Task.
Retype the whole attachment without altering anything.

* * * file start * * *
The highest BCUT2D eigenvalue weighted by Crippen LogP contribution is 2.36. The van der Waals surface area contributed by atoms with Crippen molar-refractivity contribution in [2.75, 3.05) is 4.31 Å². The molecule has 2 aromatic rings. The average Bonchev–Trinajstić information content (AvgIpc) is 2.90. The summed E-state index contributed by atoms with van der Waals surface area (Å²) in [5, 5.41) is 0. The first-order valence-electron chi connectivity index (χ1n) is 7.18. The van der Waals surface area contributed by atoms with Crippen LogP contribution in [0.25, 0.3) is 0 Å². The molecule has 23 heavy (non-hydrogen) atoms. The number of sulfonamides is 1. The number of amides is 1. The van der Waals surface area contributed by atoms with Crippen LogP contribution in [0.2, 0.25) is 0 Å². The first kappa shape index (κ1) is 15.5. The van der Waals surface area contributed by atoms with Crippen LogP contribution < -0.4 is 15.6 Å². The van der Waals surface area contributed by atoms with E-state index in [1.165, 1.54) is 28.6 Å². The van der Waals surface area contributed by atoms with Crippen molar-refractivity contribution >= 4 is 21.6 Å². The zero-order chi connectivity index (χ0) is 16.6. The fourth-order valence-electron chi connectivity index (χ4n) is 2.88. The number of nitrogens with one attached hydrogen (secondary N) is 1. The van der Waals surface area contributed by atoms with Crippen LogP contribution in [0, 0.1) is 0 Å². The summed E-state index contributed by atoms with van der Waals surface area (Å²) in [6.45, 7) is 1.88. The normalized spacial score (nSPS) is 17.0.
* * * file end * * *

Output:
The highest BCUT2D eigenvalue weighted by Crippen LogP contribution is 2.36. The van der Waals surface area contributed by atoms with Crippen molar-refractivity contribution in [2.75, 3.05) is 4.31 Å². The molecule has 2 aromatic rings. The average Bonchev–Trinajstić information content (AvgIpc) is 2.90. The summed E-state index contributed by atoms with van der Waals surface area (Å²) in [5, 5.41) is 0. The first-order valence-electron chi connectivity index (χ1n) is 7.18. The van der Waals surface area contributed by atoms with Crippen LogP contribution in [0.25, 0.3) is 0 Å². The molecule has 23 heavy (non-hydrogen) atoms. The number of sulfonamides is 1. The number of amides is 1. The van der Waals surface area contributed by atoms with Crippen LogP contribution in [0.2, 0.25) is 0 Å². The first kappa shape index (κ1) is 15.5. The van der Waals surface area contributed by atoms with Crippen LogP contribution < -0.4 is 15.6 Å². The van der Waals surface area contributed by atoms with E-state index in [1.165, 1.54) is 28.6 Å². The van der Waals surface area contributed by atoms with Crippen molar-refractivity contribution >= 4 is 21.6 Å². The zero-order chi connectivity index (χ0) is 16.6. The fourth-order valence-electron chi connectivity index (χ4n) is 2.88. The number of nitrogens with one attached hydrogen (secondary N) is 1. The van der Waals surface area contributed by atoms with Crippen LogP contribution in [0, 0.1) is 0 Å². The summed E-state index contributed by atoms with van der Waals surface area (Å²) in [6.45, 7) is 1.88. The normalized spacial score (nSPS) is 17.0.